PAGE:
Stay with your luggage until the luggage is checked. If you must put your bag down, keep one foot on the handle.
Carry important papers with you; NEVER check anything that you simply cannot afford to lose. Photocopy your passport, driver's license and credit cards.
Consider getting a telephone calling card. It is a convenient way of keeping in touch. If you have one, verify that you can use it from your overseas location(s). Find out how to call home from Panama before you come.
Purchase a cell phone upon arrival (less than $20 with calling time) or travel with an unlocked mobile and use a local sim card.
Child Specific Advice
If traveling with children, bring along an updated photograph of each child in the event that you become separated from them.
Write your child's name and your hotel number on each card; include a close friend's or relative's contact information on the card. Give a card to each child which they will carry with them as long as you are away. Destroy once home.
Bring along a basic first aid kit with bandages, iodine, mosquito repellant, sunscreen, alcohol packets, dramamine, pepto bismol, diarrhea medicine, etc.
Don't bring anything you would hate to lose. Leave at home:
- valuable or expensive-looking jewelry
- irreplaceable family objects
- all unnecessary credit cards
- your Social Security card, library card, and similar items you may routinely carry in your wallet
Leave a copy of your itinerary with family or friends at home in case they need to contact you in an emergency.
Make two photocopies of your passport identification page, airline tickets, driver's license and the credit cards that you plan to bring with you. Leave one photocopy of this data with family or friends at home; pack the other in a place separate from where you carry the originals.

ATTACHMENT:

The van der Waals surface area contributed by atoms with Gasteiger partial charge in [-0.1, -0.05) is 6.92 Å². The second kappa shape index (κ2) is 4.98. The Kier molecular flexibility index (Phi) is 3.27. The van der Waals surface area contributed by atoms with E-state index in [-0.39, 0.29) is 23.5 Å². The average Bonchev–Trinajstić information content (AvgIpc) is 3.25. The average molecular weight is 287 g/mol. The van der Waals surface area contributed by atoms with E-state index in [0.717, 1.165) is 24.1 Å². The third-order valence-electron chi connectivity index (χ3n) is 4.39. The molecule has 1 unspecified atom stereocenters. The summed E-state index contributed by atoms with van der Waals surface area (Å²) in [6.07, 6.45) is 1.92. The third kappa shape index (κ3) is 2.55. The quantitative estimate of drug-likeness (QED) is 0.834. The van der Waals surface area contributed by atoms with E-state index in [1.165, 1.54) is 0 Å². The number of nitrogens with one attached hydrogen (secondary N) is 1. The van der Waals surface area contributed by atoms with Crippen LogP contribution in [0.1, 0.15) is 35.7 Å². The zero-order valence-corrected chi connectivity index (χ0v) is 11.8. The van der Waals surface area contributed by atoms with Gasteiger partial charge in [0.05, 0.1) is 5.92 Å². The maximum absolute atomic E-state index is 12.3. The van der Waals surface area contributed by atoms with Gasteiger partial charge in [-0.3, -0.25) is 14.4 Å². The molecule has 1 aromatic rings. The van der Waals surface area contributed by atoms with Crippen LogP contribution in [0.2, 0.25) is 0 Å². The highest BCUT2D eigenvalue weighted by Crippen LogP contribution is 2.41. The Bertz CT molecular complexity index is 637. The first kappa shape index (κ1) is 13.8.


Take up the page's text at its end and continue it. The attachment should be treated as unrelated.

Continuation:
Leave a copy of the serial numbers of your travelers' checks with a friend or relative at home. Carry your copy with you in a separate place and, as you cash the checks, cross them off the list.
Use the same common sense traveling overseas that you would at home. Be cautious in areas where you may be more easily victimized. These include crowded places, bus stations, airports, elevators, tourist sites, market places, supermarket tills, festivals and crime-ridden neighborhoods. Know where your purse is while in restaurants by the streets.
Don't use short cuts, narrow alleys or poorly lit streets.
Try not to travel alone within larges cities at night.
Avoid public demonstrations and other civil disturbances.
Keep a low profile and avoid loud conversations or arguments.
Do not discuss travel plans or other personal matters with strangers.
Avoid scam artists by being wary of strangers who approach you and offer to be your guide or sell you something at bargain prices.
Beware of pickpockets. They often have an accomplice who will:
- hustle you
- ask you for directions or the time
- point to something spilled on your clothing
- or distract you by creating a disturbance
- or simply by entertaining you with a magic trick or funny act
Beware of groups of vagrant children who create a distraction while picking your pocket.
Wear the shoulder strap of your bag across your chest and walk with the bag away from the curb to avoid drive-by purse-snatchers.
Try to seem purposeful when you move about. Even if you are lost, act as if you know where you are going. Try to ask for directions only from individuals in authority.
Know how to use a pay telephone and have the proper change or token on hand.
Learn a few phrases in the local language or have them handy in written form so that you can signal your need for police or medical help.
Make a note of emergency telephone numbers you may need: police, fire, your hotel, and the nearest U.S. embassy or consulate. In Boquete:
- Police, 720-1224
- Fire Department, 103
- Emergencies 911
Women particularly should never accept a drink from a stranger. Keep an eye on your drink at all times.
Vary your schedule; try not to come and go at the same time everyday.
Make sure your hotel room has a peephole and a deadbolt lock. Secure the chain and secure the door by pushing a rubber stop under it.
Stay in a room near a stairwell. Never take the elevator if a fire or smoke is detected. Always stay in a hotel where the doors enter the hallway and not directly from the outside.
Do not wear name tags in public.
If you are confronted, don't fight back -- give up your valuables. If mugged, cooperate with the assailant and voice your willingess to comply by saying, "You can have anything you want. Do you want me to get it or do you want to get it?" Avoid eye contact. Keep $25 - $100 in your pocket as insurance. If hostile, offer additional money or possessions that the robber may have overlooked.